Abandoning months of opposition, House Republicans agreed Friday to move an offshore drilling bill that would open new territory in the Gulf Coast to oil rigs but would not ease restrictions on coastal waters elsewhere.

The Senate passed the compromise measure, 71-25, in August. Now, with time running out on the party's majority rule, GOP leaders will send it to the House floor on Tuesday under special rules requiring a two-thirds majority for approval, said Kevin Madden, a spokesman for Majority Leader John Boehner, R-Ohio.

If that fails, they could bring it up for a regular vote later in the week, although that could complicate its passage.

House leaders had previously blocked the bill, approving more ambitious legislation that would allow drilling in coastal waters across the country unless a state objects. But even drilling supporters conceded the House bill was going nowhere, and industry groups have urged Republicans to accept the compromise measure.

Madden said Republican leaders would now support the Senate measure and work to pass it. Moving it as a "suspension" bill will speed the process and block amendments, he said.

Dave Parker, president and CEO of the American Gas Association, said winning a two-thirds majority could prove difficult. But he was optimistic the bill could pass before Congress adjourns in the coming weeks.

He said the industry would prefer a broader package but, "You take what you can get."

The bill would allow new oil and natural gas development in 8.3 million acres of federally controlled waters in the eastern-central Gulf of Mexico, with backers saying it would help ease tight markets hurting consumers, particularly for natural gas.

Along with opening new territory, the bill would sharply increase federal royalty shares for Alabama, Louisiana, Mississippi and Texas, from less than 2 percent to 37.5 percent. In 2017, the new royalty formula would apply to all oil and gas produced in the Gulf, not just the newly opened territory, creating hundreds of millions dollars in new revenues for the states.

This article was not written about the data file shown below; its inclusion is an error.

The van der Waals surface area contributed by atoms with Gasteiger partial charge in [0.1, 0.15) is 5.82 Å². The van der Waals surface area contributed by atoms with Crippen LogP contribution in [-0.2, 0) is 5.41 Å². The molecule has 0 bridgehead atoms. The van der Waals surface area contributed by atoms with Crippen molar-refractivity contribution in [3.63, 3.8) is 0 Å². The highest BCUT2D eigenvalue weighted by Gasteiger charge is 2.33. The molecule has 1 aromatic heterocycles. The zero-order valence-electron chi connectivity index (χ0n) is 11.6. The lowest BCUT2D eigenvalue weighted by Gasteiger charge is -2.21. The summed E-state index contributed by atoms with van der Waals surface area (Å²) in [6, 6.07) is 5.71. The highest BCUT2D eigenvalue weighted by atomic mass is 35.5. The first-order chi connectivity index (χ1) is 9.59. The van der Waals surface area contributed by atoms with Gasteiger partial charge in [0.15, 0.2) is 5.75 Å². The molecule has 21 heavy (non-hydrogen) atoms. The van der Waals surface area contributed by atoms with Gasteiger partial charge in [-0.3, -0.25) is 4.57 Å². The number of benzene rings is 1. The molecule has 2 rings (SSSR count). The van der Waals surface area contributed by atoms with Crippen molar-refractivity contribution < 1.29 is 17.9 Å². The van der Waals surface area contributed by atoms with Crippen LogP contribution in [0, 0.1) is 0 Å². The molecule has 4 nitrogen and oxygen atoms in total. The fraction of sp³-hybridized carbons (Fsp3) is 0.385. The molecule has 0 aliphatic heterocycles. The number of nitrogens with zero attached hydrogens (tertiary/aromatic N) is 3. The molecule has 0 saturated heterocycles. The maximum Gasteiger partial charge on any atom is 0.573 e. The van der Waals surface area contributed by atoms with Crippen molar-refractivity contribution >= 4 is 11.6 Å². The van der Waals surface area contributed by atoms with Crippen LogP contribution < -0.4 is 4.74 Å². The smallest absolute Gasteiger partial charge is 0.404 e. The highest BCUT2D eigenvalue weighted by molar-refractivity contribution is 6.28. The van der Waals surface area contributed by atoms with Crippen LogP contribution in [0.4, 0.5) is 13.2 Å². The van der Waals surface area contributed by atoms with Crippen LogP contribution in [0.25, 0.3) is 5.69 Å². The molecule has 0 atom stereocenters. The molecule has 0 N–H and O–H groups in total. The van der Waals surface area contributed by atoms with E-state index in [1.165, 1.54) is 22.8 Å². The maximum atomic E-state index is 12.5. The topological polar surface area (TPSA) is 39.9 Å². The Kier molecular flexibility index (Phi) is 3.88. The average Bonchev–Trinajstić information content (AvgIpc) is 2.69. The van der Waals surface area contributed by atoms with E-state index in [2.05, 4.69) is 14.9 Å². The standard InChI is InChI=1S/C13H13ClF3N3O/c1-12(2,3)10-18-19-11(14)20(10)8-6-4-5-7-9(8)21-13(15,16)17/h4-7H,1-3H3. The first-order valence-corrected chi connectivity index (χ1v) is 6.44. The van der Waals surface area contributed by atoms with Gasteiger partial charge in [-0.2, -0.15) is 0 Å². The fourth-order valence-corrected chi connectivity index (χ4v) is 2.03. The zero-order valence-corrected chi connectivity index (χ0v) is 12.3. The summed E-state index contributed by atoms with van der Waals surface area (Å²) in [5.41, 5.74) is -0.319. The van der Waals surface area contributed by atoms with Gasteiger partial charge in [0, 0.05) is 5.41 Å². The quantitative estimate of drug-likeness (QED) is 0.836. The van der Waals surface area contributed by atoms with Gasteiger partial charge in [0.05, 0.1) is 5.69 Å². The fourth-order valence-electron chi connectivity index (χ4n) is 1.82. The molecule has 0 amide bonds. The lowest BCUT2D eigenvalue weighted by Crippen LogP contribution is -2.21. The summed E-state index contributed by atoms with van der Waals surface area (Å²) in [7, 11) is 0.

Although the bill has not generated as much opposition as the House's more aggressive proposal, environmental advocates vowed to fight it.

"We just think it's ludicrous to vote this bill so close after an election in which the American public voted against big oil," said Athan Manuel, director of the Sierra Club's land protection program. "Why reward the oil industry with a bill like this in the last week of a lame-duck session?"

"We'll urge members to vote against it," he said. "I think we have a shot."

At least one lawmaker who previously opposed the compromise, Rep. John Peterson, R-Pa., said he would support it as a modest improvement even though he thinks it accomplishes too little.

Rep. Bobby Jindal, a Louisiana Republican who backs the bill, said leaders were working hard to line up votes.

"We're optimistic this time," he said. "It's a compromise approach, and I think it's done in a way that can get that super-majority."

Rep. Jack Kingston, R-Ga., said the bill would send a positive signal to voters as Republicans transition into the minority.

"It would be good if we could get a few things done on the way out the door and show people that ... we really can govern," Kingston said.

President Bush has said he supports new offshore exploration but has criticized revenue-sharing provisions that would divert money from federal coffers.